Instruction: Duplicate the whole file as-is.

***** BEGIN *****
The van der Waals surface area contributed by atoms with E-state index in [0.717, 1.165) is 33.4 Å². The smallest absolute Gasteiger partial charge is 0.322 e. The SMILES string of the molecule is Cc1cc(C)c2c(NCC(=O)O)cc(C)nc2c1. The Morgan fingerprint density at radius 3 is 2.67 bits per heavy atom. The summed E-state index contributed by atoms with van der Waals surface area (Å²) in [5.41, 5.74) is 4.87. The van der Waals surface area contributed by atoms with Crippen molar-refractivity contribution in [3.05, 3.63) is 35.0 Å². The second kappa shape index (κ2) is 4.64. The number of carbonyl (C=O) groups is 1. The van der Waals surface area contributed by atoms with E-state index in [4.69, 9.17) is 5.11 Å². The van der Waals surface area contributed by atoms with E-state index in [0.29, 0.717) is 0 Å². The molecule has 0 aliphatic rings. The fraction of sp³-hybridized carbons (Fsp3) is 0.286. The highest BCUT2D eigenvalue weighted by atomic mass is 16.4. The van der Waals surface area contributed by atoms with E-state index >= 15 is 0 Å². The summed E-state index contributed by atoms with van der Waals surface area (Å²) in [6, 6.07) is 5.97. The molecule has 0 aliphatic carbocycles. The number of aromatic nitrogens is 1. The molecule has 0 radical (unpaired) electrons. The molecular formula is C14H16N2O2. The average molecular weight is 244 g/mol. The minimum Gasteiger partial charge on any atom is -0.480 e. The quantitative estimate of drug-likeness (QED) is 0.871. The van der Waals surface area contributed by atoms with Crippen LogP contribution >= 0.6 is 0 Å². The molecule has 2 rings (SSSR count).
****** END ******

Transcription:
The van der Waals surface area contributed by atoms with E-state index in [0.717, 1.165) is 33.4 Å². The smallest absolute Gasteiger partial charge is 0.322 e. The SMILES string of the molecule is Cc1cc(C)c2c(NCC(=O)O)cc(C)nc2c1. The Morgan fingerprint density at radius 3 is 2.67 bits per heavy atom. The summed E-state index contributed by atoms with van der Waals surface area (Å²) in [5.41, 5.74) is 4.87. The van der Waals surface area contributed by atoms with Crippen molar-refractivity contribution in [3.05, 3.63) is 35.0 Å². The second kappa shape index (κ2) is 4.64. The number of carbonyl (C=O) groups is 1. The van der Waals surface area contributed by atoms with E-state index in [4.69, 9.17) is 5.11 Å². The van der Waals surface area contributed by atoms with E-state index in [0.29, 0.717) is 0 Å². The molecule has 0 aliphatic rings. The fraction of sp³-hybridized carbons (Fsp3) is 0.286. The highest BCUT2D eigenvalue weighted by atomic mass is 16.4. The van der Waals surface area contributed by atoms with E-state index >= 15 is 0 Å². The summed E-state index contributed by atoms with van der Waals surface area (Å²) in [6, 6.07) is 5.97. The molecule has 0 aliphatic carbocycles. The number of aromatic nitrogens is 1. The molecule has 0 radical (unpaired) electrons. The molecular formula is C14H16N2O2. The average molecular weight is 244 g/mol. The minimum Gasteiger partial charge on any atom is -0.480 e. The quantitative estimate of drug-likeness (QED) is 0.871. The van der Waals surface area contributed by atoms with Crippen LogP contribution >= 0.6 is 0 Å². The molecule has 2 rings (SSSR count).